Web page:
US House Agriculture Representatives Visit to Cuba: The Elephant in the Room

By Gustavo A Maranges on November 27, 2022

photo: Bill Hackwell

Last week, a delegation of three representatives completed a working visit to Cuba. The bipartisan group was made up of Salud Carbajal (D-CA), Jim Baird (R-IN), and Jahana Hayes (D-CT), all members of the House Agriculture Committee. This is the third U.S. delegation visiting Cuba to explore business opportunities this year and the second one from the agricultural sector after 25 businessmen attended the International Agricultural and Livestock Fair (FIAGROP) in April.

The visit is part of the House Agriculture Committee’s broader program investigating the impact of U.S. agribusiness policies around the world. Cuba may not be a quantitatively important market for the United States, as it is its 55th largest trading partner in agriculture. However, the U.S. sanctions regime on the island makes it a unique case.

On this occasion, the three representatives met with Cuban Vice President Salvador Valdes Mesa, Foreign Affairs First Deputy Minister Gerardo Peñalver, and Deputy Minister in charge of United States affairs Carlos Fernandez de Cossio. According to the House Committee, the delegation exchanged possible forms to expand cooperation and bilateral trade.

In addition, they met with Cuban farmers and several companies in the sector, which means they could see first-hand the critical situation the island is going through, aggravated by the rise in prices on the international market and the absurd economic blockade by the United States.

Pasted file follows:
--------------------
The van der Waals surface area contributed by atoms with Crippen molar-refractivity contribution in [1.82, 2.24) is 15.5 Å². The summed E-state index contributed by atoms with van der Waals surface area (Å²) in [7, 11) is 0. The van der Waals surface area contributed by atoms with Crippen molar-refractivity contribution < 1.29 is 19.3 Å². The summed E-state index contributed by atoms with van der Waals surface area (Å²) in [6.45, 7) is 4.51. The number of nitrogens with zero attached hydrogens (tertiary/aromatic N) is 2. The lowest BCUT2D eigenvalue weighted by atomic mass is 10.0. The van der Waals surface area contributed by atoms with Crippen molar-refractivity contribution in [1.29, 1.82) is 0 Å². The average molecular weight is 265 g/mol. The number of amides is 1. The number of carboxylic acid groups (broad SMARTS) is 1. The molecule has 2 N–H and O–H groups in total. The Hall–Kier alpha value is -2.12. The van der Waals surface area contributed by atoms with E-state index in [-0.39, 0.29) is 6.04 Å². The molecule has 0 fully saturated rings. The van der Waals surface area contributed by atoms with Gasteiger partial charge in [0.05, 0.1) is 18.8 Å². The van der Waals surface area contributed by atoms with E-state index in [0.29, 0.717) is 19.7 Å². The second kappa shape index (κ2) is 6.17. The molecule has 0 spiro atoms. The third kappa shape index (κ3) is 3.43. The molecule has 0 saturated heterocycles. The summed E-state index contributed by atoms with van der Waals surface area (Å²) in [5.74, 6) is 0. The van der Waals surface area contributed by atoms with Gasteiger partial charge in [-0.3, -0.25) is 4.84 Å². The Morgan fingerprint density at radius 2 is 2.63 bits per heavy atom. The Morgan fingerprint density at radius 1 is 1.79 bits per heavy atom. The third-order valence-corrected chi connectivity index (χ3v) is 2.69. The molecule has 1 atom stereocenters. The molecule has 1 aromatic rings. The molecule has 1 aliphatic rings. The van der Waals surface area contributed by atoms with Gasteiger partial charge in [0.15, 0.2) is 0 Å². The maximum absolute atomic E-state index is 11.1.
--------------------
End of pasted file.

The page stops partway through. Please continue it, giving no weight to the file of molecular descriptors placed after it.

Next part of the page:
The blockade is the greatest obstacle to expanding any economic relationship between the two countries. In the case of agricultural exchanges, it forces Cuba to pay in cash, in advance, and using only ships authorized by OFAC to touch Cuban ports.

Despite these obstacles, there is also an underlying inequality, since Cuba can only export a few products to the United States. That’s why charcoal is the main Cuban product heading to the U.S. instead of rum or tobacco which are banned from entering the U.S. as imports.

Despite this archaic logic bringing little benefits, trade has maintained an upward trend, reaching US$253 million in 2021, twice the 2020 turnout. Most of this number corresponds to chicken drumsticks imports, which have become the main source of protein for Cuban families.

Although it is an essential product for the Cuban economy, the current turnout is only about 10% of the island’s food imports. The potential and needs of both markets are much wider, especially if one takes into account that Cuba spends over US$2 billion annually to cap its food needs, while the U.S. market has been closed to Cuba for more than six decades.

On the other hand, the technological backwardness of the agricultural sector in Cuba is well known. This is why the Cuban government listed it as one of its top priorities to catch foreign investments, which means even more opportunities for U.S. investors. However, once again, the blockade is the only real obstacle.

This is not a political argument, but a real one, acknowledged even by the businessmen who accompanied then-President Barack Obama on his visit to Cuba in 2016. On the contrary, the current delegation turned a blind eye to it, pretending it does not exist.

They avoided either the blockade or the sanctions in any of their statements. Given this scenario, it seems there is little to hope for. If there is no real will to lift the blockade, any effort to expand cooperation and business with Cuba will just be paltry.

Source: Resumen Latinoamericano – US